“We received the Tennessee Highway Safety Office Grant totaling $5,000,” Smith said.
“We’re two officers short, but we’ve been interviewing this past week-and-a-half, and we think we have a couple (of candidates) that we can consider to fill the vacant officer positions. We’ve starting to do background checks on those now. So, hopefully, we’ll have someone to fill those empty slots in the next week or two.”
In the financial report, Mayor McAdams stated local sales tax revenues for the month of February was $39,545.32, compared to January’s total of $34,936.34, which amounts to an increase of $4,608.98. She noted, during February, state sales taxes totaled $23,394.13, while January’s collections were $19,889.43, for an increase of $3,504.70. The increase in local and state sales tax revenue combined amounted to $8,113.68.
“That’s awesome! We’re moving ahead,” McAdams said.
Local citizen Ray Sellers asked why the announcement regarding the Senior Center potluck luncheon could not be displayed on the city’s sign located on the Hwy 45 four-lane.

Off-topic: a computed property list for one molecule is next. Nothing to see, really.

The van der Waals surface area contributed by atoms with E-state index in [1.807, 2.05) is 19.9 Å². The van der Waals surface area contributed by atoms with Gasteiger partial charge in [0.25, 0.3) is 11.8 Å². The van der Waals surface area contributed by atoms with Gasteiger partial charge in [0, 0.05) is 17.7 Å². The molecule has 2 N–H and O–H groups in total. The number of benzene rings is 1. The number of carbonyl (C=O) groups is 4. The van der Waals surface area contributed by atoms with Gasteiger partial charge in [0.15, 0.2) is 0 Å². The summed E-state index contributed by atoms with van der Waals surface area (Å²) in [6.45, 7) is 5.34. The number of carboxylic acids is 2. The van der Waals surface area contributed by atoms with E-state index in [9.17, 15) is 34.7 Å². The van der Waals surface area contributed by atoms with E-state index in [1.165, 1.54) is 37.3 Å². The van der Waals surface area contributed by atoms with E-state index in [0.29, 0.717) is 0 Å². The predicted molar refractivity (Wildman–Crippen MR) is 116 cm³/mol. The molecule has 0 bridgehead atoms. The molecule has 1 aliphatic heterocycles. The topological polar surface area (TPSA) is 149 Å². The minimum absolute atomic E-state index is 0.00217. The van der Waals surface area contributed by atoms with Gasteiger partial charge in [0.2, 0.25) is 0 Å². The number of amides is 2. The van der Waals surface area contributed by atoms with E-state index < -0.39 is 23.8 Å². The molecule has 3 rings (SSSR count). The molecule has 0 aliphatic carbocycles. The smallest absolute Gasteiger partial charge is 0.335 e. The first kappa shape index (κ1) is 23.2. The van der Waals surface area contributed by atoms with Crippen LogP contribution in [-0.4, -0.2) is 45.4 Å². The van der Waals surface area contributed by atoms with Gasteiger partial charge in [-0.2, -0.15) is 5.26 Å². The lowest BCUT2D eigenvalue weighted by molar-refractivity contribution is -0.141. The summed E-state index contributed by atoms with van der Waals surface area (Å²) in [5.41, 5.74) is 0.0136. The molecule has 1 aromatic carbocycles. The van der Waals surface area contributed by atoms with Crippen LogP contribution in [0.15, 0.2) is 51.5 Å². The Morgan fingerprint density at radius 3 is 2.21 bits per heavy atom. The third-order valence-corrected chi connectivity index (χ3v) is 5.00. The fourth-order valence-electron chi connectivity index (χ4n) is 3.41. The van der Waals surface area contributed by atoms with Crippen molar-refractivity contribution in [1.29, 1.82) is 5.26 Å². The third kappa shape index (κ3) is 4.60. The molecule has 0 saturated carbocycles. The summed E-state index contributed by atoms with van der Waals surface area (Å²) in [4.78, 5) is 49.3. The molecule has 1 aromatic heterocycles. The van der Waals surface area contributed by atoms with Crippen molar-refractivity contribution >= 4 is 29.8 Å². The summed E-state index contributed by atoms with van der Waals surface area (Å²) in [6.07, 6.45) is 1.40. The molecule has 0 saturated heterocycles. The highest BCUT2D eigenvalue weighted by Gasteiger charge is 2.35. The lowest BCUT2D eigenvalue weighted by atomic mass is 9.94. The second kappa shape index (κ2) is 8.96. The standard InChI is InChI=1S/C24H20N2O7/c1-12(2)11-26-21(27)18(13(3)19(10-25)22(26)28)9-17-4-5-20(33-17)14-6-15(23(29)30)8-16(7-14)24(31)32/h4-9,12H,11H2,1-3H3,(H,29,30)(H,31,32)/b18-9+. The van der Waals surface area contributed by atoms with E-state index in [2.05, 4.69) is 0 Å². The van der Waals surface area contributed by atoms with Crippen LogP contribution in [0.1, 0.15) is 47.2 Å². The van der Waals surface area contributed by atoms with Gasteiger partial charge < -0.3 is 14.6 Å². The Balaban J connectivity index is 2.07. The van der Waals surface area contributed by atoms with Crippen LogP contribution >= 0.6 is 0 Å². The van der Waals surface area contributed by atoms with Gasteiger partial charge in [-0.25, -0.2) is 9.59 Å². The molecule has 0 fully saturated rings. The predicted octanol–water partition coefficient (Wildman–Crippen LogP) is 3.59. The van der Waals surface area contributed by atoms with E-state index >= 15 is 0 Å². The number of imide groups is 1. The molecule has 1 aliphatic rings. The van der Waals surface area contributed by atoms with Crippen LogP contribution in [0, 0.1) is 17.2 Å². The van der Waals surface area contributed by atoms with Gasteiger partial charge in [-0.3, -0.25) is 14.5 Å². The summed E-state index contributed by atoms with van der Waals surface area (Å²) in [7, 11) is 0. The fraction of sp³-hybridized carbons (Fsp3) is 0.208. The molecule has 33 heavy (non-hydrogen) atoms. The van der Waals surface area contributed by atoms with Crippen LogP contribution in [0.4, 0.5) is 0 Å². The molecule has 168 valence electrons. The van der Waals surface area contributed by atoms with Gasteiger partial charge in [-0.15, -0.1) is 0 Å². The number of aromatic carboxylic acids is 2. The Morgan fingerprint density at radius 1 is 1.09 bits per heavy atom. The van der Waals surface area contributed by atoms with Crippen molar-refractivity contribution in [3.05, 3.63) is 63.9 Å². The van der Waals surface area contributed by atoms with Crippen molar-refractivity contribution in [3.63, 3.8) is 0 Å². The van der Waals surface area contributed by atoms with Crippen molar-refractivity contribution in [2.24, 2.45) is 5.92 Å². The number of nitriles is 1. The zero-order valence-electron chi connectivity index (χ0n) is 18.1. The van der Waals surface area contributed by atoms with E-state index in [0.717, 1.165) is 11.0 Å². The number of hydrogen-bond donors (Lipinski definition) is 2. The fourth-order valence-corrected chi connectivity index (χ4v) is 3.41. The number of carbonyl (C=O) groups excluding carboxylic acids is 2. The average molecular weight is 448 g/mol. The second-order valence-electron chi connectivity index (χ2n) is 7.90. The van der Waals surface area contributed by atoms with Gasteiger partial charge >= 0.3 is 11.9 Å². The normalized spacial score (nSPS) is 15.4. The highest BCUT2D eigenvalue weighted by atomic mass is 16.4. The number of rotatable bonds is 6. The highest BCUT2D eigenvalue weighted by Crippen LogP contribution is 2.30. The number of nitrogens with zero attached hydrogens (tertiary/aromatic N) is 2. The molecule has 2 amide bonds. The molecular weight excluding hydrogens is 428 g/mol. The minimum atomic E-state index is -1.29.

Mayor McAdams explained she was not made aware of the request until two days prior to the event and she had already changed the sign for that week. She changes it once a week, so she needs more advance time.
Mayor Cindy McAdams stated those aldermen who wish to attend the Chamber of Commerce Awards Banquet on Tuesday, April 18, need to let her know for planning purposes.
McAdams announced the Community-Wide Easter Egg Hunt is set for Friday, April 7 from 10 a.m. until 1:00 p.m. The rain date will be Saturday, April 8, with the same start and ending times.
She also mentioned that the Yard of the Month competition will begin in May and continue until October.
The next board meeting will be held Tuesday, April 11 at 5:30 pm.